By Lee Hedgepeth
Alabama Political Reporter
Chairman of the Alabama House of Representatives Ways and Means General Fund Committee, Representative Steve Clouse, R-Ozark, has recently told media outlets that he favors the expansion of Medicaid under the Patient Protection and Affordable Care Act, more widely known as Obamacare, as long as Alabama’s share of funding for the expansion does not exceed ten percent of the its total cost.
Until now, Rep. Clouse, like nearly all Republican members of the Alabama Legislature, has opposed Medicaid expansion, citing unforeseen costs and increased government dependency.
Under the Affordable Care Act, the Federal government is required by law to fully fund the expansion of Medicaid in states until 2017. Then, their obligation would taper to 95 percent of total costs, leaving Alabama with a five percent funding burden, which would gradually increase to around ten percent in 2020, at which point the federally government would no longer, under today’s law, be required to fund the program.
Despite the gradual increase in cost to the State beginning in 2017, however, research from the University of Alabama in Birmingham and further review by the University of Alabama conclude that given the increased demand in the health care market that would occur, tax revenue form the program would top $1 billion, bring 30,700 to the state, and provide access to health care for 300,000 uninsured Alabamians.
One of the “good things” the Supreme Court did in their ruling on the Affordable Care Act, Representative Clouse told Capitol Journal’s Don Dailey, is that “you can come in and you can come out,” pointing to the fact that states do not necessarily have to keep the Medicaid program in its expanded form after their cost burden tops ten percent.
“We can’t get a firm answer from the Federal government,” he said, alluding to unsure funding obligations for the State after 2020.
For now, though, the Ozark Republican thinks the expansion is a good idea.
“I can see us as we’re going forward probably maybe moving into the expansion of Medicaid,” Clouse told Dailey. “I can see a movement probably next year.”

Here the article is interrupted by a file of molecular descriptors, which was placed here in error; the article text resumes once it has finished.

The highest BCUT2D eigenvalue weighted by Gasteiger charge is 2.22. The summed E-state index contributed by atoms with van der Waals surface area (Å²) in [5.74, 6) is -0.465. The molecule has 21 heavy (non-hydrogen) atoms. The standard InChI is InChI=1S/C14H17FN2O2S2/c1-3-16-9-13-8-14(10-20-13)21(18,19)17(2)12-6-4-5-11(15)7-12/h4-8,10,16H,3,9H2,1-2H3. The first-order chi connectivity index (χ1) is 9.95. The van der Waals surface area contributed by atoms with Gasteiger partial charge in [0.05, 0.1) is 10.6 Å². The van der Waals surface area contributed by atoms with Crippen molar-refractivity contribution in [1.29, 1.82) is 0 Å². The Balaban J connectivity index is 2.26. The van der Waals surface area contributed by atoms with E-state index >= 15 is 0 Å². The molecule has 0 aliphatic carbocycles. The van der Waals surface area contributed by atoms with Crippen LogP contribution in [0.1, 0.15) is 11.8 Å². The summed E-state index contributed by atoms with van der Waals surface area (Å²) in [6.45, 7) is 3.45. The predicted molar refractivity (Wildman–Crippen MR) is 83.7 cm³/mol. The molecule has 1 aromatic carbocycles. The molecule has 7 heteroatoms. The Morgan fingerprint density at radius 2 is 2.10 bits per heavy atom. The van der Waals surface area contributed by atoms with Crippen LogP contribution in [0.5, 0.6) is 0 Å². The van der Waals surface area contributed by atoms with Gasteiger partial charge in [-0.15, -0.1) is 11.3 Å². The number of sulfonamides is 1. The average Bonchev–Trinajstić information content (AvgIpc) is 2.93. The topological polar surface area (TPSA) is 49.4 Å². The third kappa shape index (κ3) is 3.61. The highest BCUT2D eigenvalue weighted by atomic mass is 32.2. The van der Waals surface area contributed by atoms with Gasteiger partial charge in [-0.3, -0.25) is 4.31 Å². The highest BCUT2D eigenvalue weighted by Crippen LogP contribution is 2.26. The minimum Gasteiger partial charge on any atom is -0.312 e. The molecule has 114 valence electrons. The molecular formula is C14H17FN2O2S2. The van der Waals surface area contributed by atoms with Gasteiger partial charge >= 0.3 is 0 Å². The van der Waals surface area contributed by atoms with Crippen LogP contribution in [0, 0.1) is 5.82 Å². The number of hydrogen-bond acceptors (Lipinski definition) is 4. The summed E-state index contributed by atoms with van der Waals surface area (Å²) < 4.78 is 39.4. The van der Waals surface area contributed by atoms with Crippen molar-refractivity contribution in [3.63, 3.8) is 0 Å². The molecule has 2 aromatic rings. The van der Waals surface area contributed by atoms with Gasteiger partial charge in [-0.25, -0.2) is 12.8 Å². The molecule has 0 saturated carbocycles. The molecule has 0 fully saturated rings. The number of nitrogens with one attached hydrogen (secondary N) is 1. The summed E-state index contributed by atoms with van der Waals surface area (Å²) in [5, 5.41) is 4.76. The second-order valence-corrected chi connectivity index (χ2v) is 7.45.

When asked whether he thought that an expansion next year, after the 2014 election cycle had ended, was a political move on the part of lawmakers, Representative Clouse was rather candid:
“Some of it is,” he said bluntly. “After the elections are over, cooler heads may prevail on this.”
At one point in the interview, elaborating on his favoring expansion, Clouse came back to the issues at hand, saying that not expanding Medicaid would be a “double whammy” for hospitals throughout the State, because the ACA reduces reimbursements that the Federal government expects to be paid for through the expansion.
He also – somewhat surprisingly – credited the Affordable Health Care (and himself) for saving Alabamians $10 million form the General Fund Budget by abolishing a program under which Alabama was required to subsidize health insurance for those who had exhausted their previous policies due to situation such as those with preexisting conditions. That subsidy program is now unnecessary given that such situations are covered under Obamacare, a label Clouse did not assign the President’s signature legislation during the interview.
Before, Clouse explained, “The states had to provide that… We had to help subsidize it. Now, with the ACA, they can go into the health exchange… that will save us some money there.”
Clouse said, however, that he has not approached Governor Bentley about his position. Bentley has long been opposed to the expansion, making the fight against “government dependency” one of the themes of this year’s State of the State address to the Alabama Legislature. “He is standing firm on that,” Clouse said.
As chair of the House Ways and Means General Fund Committee, Rep. Clouse is in the single best position to legislate on Medicaid possible. The committee appropriates the general fund budget, which includes all Medicaid expenses.
Representative Clouse, who was elected to the House in 1994, is facing Democrat Dr. Jennifer Marsden in the November election. Dr. Marsden, who has consistently supported expanding Medicaid, is a retired Army Major, was educated at Harvard University, earned a medical degree at the University of Pittsburgh, and is a family physician. She is the first woman ever to run for the seat representing Alabama House District 93.